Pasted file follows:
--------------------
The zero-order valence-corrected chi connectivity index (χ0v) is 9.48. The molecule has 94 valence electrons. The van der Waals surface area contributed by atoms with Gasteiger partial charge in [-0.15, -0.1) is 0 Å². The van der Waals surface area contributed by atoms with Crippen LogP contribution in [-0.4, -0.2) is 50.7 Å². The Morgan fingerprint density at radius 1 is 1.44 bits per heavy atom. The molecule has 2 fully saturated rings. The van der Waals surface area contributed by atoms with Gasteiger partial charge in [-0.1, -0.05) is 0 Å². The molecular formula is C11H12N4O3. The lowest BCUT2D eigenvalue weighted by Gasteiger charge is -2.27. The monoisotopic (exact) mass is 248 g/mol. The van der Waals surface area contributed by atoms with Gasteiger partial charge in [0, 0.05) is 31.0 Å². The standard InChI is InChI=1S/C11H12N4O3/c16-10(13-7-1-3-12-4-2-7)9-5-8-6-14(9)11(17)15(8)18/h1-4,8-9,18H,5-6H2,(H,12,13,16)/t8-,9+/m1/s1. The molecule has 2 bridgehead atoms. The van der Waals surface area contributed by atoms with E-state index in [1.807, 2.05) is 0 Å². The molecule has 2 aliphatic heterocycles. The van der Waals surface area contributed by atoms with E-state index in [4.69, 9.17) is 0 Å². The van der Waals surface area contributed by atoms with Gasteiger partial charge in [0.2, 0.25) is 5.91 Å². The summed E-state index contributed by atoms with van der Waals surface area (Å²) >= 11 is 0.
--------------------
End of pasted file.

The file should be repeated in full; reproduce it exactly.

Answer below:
The zero-order valence-corrected chi connectivity index (χ0v) is 9.48. The molecule has 94 valence electrons. The van der Waals surface area contributed by atoms with Gasteiger partial charge in [-0.15, -0.1) is 0 Å². The van der Waals surface area contributed by atoms with Crippen LogP contribution in [-0.4, -0.2) is 50.7 Å². The Morgan fingerprint density at radius 1 is 1.44 bits per heavy atom. The molecule has 2 fully saturated rings. The van der Waals surface area contributed by atoms with Gasteiger partial charge in [-0.1, -0.05) is 0 Å². The molecular formula is C11H12N4O3. The lowest BCUT2D eigenvalue weighted by Gasteiger charge is -2.27. The monoisotopic (exact) mass is 248 g/mol. The van der Waals surface area contributed by atoms with Gasteiger partial charge in [0, 0.05) is 31.0 Å². The standard InChI is InChI=1S/C11H12N4O3/c16-10(13-7-1-3-12-4-2-7)9-5-8-6-14(9)11(17)15(8)18/h1-4,8-9,18H,5-6H2,(H,12,13,16)/t8-,9+/m1/s1. The molecule has 2 bridgehead atoms. The van der Waals surface area contributed by atoms with E-state index in [1.807, 2.05) is 0 Å². The molecule has 2 aliphatic heterocycles. The van der Waals surface area contributed by atoms with E-state index in [4.69, 9.17) is 0 Å². The van der Waals surface area contributed by atoms with Gasteiger partial charge in [0.2, 0.25) is 5.91 Å². The summed E-state index contributed by atoms with van der Waals surface area (Å²) >= 11 is 0.